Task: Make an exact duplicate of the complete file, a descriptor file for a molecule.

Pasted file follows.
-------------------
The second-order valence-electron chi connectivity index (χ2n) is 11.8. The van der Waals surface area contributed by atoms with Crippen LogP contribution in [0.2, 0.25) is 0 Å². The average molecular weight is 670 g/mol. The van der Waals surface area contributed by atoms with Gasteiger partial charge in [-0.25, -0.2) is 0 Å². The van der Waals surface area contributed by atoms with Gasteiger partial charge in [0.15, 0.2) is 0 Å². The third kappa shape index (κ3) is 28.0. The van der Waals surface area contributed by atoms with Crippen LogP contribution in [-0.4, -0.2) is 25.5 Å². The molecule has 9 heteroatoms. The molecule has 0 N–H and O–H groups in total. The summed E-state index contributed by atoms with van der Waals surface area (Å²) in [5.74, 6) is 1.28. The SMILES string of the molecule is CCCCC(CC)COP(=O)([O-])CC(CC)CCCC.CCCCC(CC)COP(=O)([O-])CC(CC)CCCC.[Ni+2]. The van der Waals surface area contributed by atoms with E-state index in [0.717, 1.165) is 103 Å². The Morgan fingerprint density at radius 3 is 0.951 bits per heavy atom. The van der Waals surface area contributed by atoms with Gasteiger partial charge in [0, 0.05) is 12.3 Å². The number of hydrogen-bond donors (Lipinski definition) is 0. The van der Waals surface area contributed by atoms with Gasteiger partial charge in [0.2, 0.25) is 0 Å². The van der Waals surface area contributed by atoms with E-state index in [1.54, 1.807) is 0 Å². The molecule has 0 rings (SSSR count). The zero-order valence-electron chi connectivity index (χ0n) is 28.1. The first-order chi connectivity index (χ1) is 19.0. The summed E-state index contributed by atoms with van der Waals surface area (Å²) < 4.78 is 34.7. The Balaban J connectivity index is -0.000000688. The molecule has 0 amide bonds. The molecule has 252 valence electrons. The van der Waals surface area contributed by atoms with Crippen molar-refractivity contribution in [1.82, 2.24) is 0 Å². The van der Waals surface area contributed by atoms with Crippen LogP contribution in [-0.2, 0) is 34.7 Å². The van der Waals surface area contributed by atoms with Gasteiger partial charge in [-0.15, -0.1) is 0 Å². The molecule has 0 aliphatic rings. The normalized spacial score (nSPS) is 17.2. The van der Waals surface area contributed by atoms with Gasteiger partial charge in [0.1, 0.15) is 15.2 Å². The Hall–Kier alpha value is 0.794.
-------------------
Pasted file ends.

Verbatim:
The second-order valence-electron chi connectivity index (χ2n) is 11.8. The van der Waals surface area contributed by atoms with Crippen LogP contribution in [0.2, 0.25) is 0 Å². The average molecular weight is 670 g/mol. The van der Waals surface area contributed by atoms with Gasteiger partial charge in [-0.25, -0.2) is 0 Å². The van der Waals surface area contributed by atoms with Gasteiger partial charge in [0.15, 0.2) is 0 Å². The third kappa shape index (κ3) is 28.0. The van der Waals surface area contributed by atoms with Crippen LogP contribution in [-0.4, -0.2) is 25.5 Å². The molecule has 9 heteroatoms. The molecule has 0 N–H and O–H groups in total. The summed E-state index contributed by atoms with van der Waals surface area (Å²) in [5.74, 6) is 1.28. The SMILES string of the molecule is CCCCC(CC)COP(=O)([O-])CC(CC)CCCC.CCCCC(CC)COP(=O)([O-])CC(CC)CCCC.[Ni+2]. The van der Waals surface area contributed by atoms with E-state index in [0.717, 1.165) is 103 Å². The Morgan fingerprint density at radius 3 is 0.951 bits per heavy atom. The van der Waals surface area contributed by atoms with Gasteiger partial charge in [0, 0.05) is 12.3 Å². The number of hydrogen-bond donors (Lipinski definition) is 0. The van der Waals surface area contributed by atoms with Gasteiger partial charge in [0.2, 0.25) is 0 Å². The van der Waals surface area contributed by atoms with E-state index in [1.54, 1.807) is 0 Å². The molecule has 0 rings (SSSR count). The zero-order valence-electron chi connectivity index (χ0n) is 28.1. The first-order chi connectivity index (χ1) is 19.0. The summed E-state index contributed by atoms with van der Waals surface area (Å²) < 4.78 is 34.7. The Balaban J connectivity index is -0.000000688. The molecule has 0 amide bonds. The molecule has 252 valence electrons. The van der Waals surface area contributed by atoms with Crippen molar-refractivity contribution in [1.82, 2.24) is 0 Å². The van der Waals surface area contributed by atoms with Crippen LogP contribution in [-0.2, 0) is 34.7 Å². The van der Waals surface area contributed by atoms with Gasteiger partial charge in [-0.15, -0.1) is 0 Å². The molecule has 0 aliphatic rings. The normalized spacial score (nSPS) is 17.2. The van der Waals surface area contributed by atoms with Gasteiger partial charge in [0.1, 0.15) is 15.2 Å². The Hall–Kier alpha value is 0.794.